Intellectual Property

The need for work on the ethics of intellectual property

The past fifty years have seen a extraordinary increase in the prevalence and the financial value of legal rights over intangible objects - from the ubiquity of brands such as the McDonalds ’golden arches’, the billions generated by the sale of software such as Microsoft Word, to the high price of new patented cancer drugs. As the financial importance of IP has increased, so has the volume and the vociferousness of industry sponsored lobbying to protect IP more securely, and to punish copyright violators more harshly.

Many of the most prevalent arguments deployed in favour of stringent intellectual property rights are confused and superficial. For example, it is common for industry apologists to claim that violation of copyright is 'theft’. In one notable case, cinema goers were presented with the argument that. "You wouldn't steal a car. You wouldn't steal a handbag. You wouldn't steal a movie. Downloading pirated films is stealing. Stealing is against the law."

The main problem with syllogism is that it is false to claim that downloading a film in violation of copyright law is theft. For theft requires, among other things, an intention to permanently deprive the owner of the item stolen. In making an illegal copy of a movie, you do not interfere with any copies of it that the owner may have in his possession, and so you do not actually steal it. If there is something morally wrong with copyright violation, it is something other than what is wrong with stealing. (As one of the commentators on the YouTube clip of this advert put it, ’You wouldn’t steal a car! Well it’s more like "you wouldn’t magically duplicate a car exactly then drive off in a carbon copy of said car" which, er, actually yeah that’d be pretty awesome.’)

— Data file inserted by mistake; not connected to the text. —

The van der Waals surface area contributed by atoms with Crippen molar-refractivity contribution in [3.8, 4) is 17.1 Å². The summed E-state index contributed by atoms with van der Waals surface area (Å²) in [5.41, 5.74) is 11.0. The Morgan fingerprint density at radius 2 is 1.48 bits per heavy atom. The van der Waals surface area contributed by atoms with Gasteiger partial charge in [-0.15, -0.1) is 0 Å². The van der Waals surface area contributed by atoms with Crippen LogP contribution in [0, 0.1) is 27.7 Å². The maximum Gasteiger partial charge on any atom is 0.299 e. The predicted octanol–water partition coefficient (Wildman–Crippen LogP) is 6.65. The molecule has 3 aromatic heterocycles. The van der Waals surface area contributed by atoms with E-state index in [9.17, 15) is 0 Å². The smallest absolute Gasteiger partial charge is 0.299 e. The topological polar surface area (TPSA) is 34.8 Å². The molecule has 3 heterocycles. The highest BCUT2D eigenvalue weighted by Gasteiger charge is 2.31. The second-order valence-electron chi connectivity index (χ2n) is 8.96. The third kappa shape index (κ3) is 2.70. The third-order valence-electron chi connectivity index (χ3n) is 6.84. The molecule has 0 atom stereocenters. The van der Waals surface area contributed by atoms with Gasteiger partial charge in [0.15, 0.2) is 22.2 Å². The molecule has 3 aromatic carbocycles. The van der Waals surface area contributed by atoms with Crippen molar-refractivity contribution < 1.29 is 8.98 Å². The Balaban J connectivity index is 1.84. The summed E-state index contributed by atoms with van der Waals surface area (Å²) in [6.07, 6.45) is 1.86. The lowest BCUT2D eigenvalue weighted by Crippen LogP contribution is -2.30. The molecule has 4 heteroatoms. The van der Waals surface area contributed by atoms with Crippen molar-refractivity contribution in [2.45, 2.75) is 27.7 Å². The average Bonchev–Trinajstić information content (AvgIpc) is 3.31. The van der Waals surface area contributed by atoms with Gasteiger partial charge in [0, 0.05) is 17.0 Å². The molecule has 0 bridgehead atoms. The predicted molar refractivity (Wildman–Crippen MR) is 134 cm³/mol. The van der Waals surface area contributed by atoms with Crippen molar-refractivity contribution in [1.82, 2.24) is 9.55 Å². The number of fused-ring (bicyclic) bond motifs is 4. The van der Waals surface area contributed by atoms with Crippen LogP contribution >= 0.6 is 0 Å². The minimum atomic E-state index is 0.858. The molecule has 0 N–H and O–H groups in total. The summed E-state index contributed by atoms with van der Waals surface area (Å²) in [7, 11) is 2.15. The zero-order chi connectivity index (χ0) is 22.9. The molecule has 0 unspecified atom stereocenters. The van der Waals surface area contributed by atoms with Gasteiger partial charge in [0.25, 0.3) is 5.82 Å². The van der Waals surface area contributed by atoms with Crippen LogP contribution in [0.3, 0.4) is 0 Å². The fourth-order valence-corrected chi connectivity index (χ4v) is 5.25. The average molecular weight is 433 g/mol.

Second, there is frequently an illicit entitlement creep in arguments about the moral wrongness of IP rights violation. Intellectual property law is nearly always — officially at least — given a utilitarian justification as a way of incentivising companies to do research and bring new goods to market. However, those who benefit most from these incentives frequently come to present them as something that they have a right to, and often argue as if they would be wronged individually were governments to reduce the extent of IP rights.

My work

My recent work on IP is an attempt to get beneath the ideological posturing that often characterises public debates about IP and ask some fundamental questions. What sort of thing do you own if you own a copyright? Does the fact that someone invests time and money into refining an idea give them a strong moral claim to exclude others from copying the invention? What principles should govern the overall shape of intellectual property policy? What special considerations apply in the case of ownership of intellectual property on antibiotics? And in the case of patents on GM crops?

I won't try to summarise my arguments here -- save to say that my major aim is to work out what intellectual property policy would look like in a society of equals, and that many recent and proposed changes to the way that IP is regulated are difficult to justify if one takes the equal moral status of all human beings as a starting point.

Publications on IP (most important works are starred)